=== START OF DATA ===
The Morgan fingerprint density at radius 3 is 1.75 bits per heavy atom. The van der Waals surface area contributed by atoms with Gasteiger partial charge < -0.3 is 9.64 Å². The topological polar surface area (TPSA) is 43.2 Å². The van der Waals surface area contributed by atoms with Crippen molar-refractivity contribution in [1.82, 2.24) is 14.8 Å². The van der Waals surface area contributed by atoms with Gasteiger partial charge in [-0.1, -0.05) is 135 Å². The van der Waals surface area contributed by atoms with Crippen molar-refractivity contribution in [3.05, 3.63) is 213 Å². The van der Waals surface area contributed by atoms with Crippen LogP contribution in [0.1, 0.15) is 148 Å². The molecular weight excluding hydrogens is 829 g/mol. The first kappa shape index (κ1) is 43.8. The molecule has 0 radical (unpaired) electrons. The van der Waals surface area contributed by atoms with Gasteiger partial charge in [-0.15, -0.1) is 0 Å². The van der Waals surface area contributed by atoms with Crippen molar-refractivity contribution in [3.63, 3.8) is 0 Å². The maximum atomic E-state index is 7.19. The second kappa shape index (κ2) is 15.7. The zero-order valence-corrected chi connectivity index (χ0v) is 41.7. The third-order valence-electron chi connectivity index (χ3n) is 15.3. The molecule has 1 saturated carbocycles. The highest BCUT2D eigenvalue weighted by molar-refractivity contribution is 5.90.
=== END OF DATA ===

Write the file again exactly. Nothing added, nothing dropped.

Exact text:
The Morgan fingerprint density at radius 3 is 1.75 bits per heavy atom. The van der Waals surface area contributed by atoms with Gasteiger partial charge < -0.3 is 9.64 Å². The topological polar surface area (TPSA) is 43.2 Å². The van der Waals surface area contributed by atoms with Crippen molar-refractivity contribution in [1.82, 2.24) is 14.8 Å². The van der Waals surface area contributed by atoms with Gasteiger partial charge in [-0.1, -0.05) is 135 Å². The van der Waals surface area contributed by atoms with Crippen molar-refractivity contribution in [3.05, 3.63) is 213 Å². The van der Waals surface area contributed by atoms with Crippen LogP contribution in [0.1, 0.15) is 148 Å². The molecular weight excluding hydrogens is 829 g/mol. The first kappa shape index (κ1) is 43.8. The molecule has 0 radical (unpaired) electrons. The van der Waals surface area contributed by atoms with Gasteiger partial charge in [-0.15, -0.1) is 0 Å². The van der Waals surface area contributed by atoms with Crippen molar-refractivity contribution in [3.63, 3.8) is 0 Å². The maximum atomic E-state index is 7.19. The second kappa shape index (κ2) is 15.7. The zero-order valence-corrected chi connectivity index (χ0v) is 41.7. The third-order valence-electron chi connectivity index (χ3n) is 15.3. The molecule has 1 saturated carbocycles. The highest BCUT2D eigenvalue weighted by molar-refractivity contribution is 5.90.